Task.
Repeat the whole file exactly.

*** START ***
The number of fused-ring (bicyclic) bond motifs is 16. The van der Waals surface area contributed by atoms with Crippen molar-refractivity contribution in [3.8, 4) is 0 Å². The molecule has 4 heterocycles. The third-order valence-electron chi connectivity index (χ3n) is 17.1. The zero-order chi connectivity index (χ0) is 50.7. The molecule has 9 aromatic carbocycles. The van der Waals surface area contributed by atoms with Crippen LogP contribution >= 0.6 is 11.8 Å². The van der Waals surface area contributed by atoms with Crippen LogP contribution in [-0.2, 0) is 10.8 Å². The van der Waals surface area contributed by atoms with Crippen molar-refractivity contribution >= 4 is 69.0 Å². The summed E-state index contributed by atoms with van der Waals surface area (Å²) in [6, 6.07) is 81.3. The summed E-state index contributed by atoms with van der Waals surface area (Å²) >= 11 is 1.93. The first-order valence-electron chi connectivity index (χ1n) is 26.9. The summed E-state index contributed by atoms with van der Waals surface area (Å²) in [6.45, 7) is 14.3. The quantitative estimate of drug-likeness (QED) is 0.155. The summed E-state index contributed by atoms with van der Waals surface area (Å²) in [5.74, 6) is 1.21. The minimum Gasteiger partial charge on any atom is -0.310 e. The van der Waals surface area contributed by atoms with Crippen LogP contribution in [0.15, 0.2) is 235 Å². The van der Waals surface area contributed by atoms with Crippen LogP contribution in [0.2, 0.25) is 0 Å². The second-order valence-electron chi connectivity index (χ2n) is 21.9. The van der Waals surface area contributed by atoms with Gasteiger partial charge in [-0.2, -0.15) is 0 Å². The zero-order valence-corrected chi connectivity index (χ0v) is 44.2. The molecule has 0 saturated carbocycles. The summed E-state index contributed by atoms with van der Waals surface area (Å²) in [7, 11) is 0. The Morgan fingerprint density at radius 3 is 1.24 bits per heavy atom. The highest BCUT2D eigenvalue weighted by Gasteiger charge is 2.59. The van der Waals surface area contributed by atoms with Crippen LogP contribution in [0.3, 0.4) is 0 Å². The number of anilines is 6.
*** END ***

The number of fused-ring (bicyclic) bond motifs is 16. The van der Waals surface area contributed by atoms with Crippen molar-refractivity contribution in [3.8, 4) is 0 Å². The molecule has 4 heterocycles. The third-order valence-electron chi connectivity index (χ3n) is 17.1. The zero-order chi connectivity index (χ0) is 50.7. The molecule has 9 aromatic carbocycles. The van der Waals surface area contributed by atoms with Crippen LogP contribution >= 0.6 is 11.8 Å². The van der Waals surface area contributed by atoms with Crippen LogP contribution in [-0.2, 0) is 10.8 Å². The van der Waals surface area contributed by atoms with Crippen molar-refractivity contribution >= 4 is 69.0 Å². The summed E-state index contributed by atoms with van der Waals surface area (Å²) in [6, 6.07) is 81.3. The summed E-state index contributed by atoms with van der Waals surface area (Å²) >= 11 is 1.93. The first-order valence-electron chi connectivity index (χ1n) is 26.9. The summed E-state index contributed by atoms with van der Waals surface area (Å²) in [6.45, 7) is 14.3. The quantitative estimate of drug-likeness (QED) is 0.155. The summed E-state index contributed by atoms with van der Waals surface area (Å²) in [5.74, 6) is 1.21. The minimum Gasteiger partial charge on any atom is -0.310 e. The van der Waals surface area contributed by atoms with Crippen LogP contribution in [0.15, 0.2) is 235 Å². The van der Waals surface area contributed by atoms with Crippen LogP contribution in [0.2, 0.25) is 0 Å². The second-order valence-electron chi connectivity index (χ2n) is 21.9. The van der Waals surface area contributed by atoms with Gasteiger partial charge in [-0.2, -0.15) is 0 Å². The zero-order valence-corrected chi connectivity index (χ0v) is 44.2. The molecule has 0 saturated carbocycles. The summed E-state index contributed by atoms with van der Waals surface area (Å²) in [7, 11) is 0. The Morgan fingerprint density at radius 3 is 1.24 bits per heavy atom. The highest BCUT2D eigenvalue weighted by Gasteiger charge is 2.59. The van der Waals surface area contributed by atoms with Crippen LogP contribution in [0.3, 0.4) is 0 Å². The number of anilines is 6.